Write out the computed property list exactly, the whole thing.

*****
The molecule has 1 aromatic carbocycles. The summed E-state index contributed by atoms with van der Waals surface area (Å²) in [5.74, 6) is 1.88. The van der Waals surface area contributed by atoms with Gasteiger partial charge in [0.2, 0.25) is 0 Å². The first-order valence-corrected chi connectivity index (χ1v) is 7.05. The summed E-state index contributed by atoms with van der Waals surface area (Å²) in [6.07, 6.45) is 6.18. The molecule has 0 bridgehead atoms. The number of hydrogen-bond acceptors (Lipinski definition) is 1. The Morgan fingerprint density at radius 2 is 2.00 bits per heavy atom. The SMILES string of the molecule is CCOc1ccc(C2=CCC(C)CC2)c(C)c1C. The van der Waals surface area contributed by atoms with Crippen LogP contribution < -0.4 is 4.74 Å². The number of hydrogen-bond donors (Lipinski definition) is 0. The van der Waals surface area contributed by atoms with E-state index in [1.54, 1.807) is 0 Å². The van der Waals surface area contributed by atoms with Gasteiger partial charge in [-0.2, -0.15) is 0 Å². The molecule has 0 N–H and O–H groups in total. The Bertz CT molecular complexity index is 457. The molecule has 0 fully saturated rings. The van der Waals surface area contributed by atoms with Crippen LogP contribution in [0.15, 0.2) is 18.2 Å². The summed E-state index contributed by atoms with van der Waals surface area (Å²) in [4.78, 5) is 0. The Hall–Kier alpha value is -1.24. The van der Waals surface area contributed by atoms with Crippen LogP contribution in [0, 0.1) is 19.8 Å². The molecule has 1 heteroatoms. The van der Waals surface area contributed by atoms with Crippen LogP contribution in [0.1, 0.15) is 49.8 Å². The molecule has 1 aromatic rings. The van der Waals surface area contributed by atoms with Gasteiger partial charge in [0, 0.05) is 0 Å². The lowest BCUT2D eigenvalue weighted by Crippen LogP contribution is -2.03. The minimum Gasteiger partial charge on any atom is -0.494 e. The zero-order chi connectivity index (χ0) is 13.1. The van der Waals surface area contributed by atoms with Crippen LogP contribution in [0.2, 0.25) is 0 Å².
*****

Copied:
The molecule has 1 aromatic carbocycles. The summed E-state index contributed by atoms with van der Waals surface area (Å²) in [5.74, 6) is 1.88. The van der Waals surface area contributed by atoms with Gasteiger partial charge in [0.2, 0.25) is 0 Å². The first-order valence-corrected chi connectivity index (χ1v) is 7.05. The summed E-state index contributed by atoms with van der Waals surface area (Å²) in [6.07, 6.45) is 6.18. The molecule has 0 bridgehead atoms. The number of hydrogen-bond acceptors (Lipinski definition) is 1. The Morgan fingerprint density at radius 2 is 2.00 bits per heavy atom. The SMILES string of the molecule is CCOc1ccc(C2=CCC(C)CC2)c(C)c1C. The van der Waals surface area contributed by atoms with Crippen LogP contribution < -0.4 is 4.74 Å². The number of hydrogen-bond donors (Lipinski definition) is 0. The van der Waals surface area contributed by atoms with E-state index in [1.54, 1.807) is 0 Å². The van der Waals surface area contributed by atoms with Gasteiger partial charge in [-0.2, -0.15) is 0 Å². The molecule has 0 N–H and O–H groups in total. The Bertz CT molecular complexity index is 457. The molecule has 0 fully saturated rings. The van der Waals surface area contributed by atoms with Crippen LogP contribution in [0.15, 0.2) is 18.2 Å². The summed E-state index contributed by atoms with van der Waals surface area (Å²) in [4.78, 5) is 0. The Hall–Kier alpha value is -1.24. The van der Waals surface area contributed by atoms with Crippen LogP contribution in [0, 0.1) is 19.8 Å². The molecule has 1 heteroatoms. The van der Waals surface area contributed by atoms with Crippen LogP contribution in [0.1, 0.15) is 49.8 Å². The molecule has 1 aromatic rings. The van der Waals surface area contributed by atoms with Gasteiger partial charge in [0, 0.05) is 0 Å². The lowest BCUT2D eigenvalue weighted by Crippen LogP contribution is -2.03. The minimum Gasteiger partial charge on any atom is -0.494 e. The zero-order chi connectivity index (χ0) is 13.1. The van der Waals surface area contributed by atoms with Crippen LogP contribution in [0.2, 0.25) is 0 Å².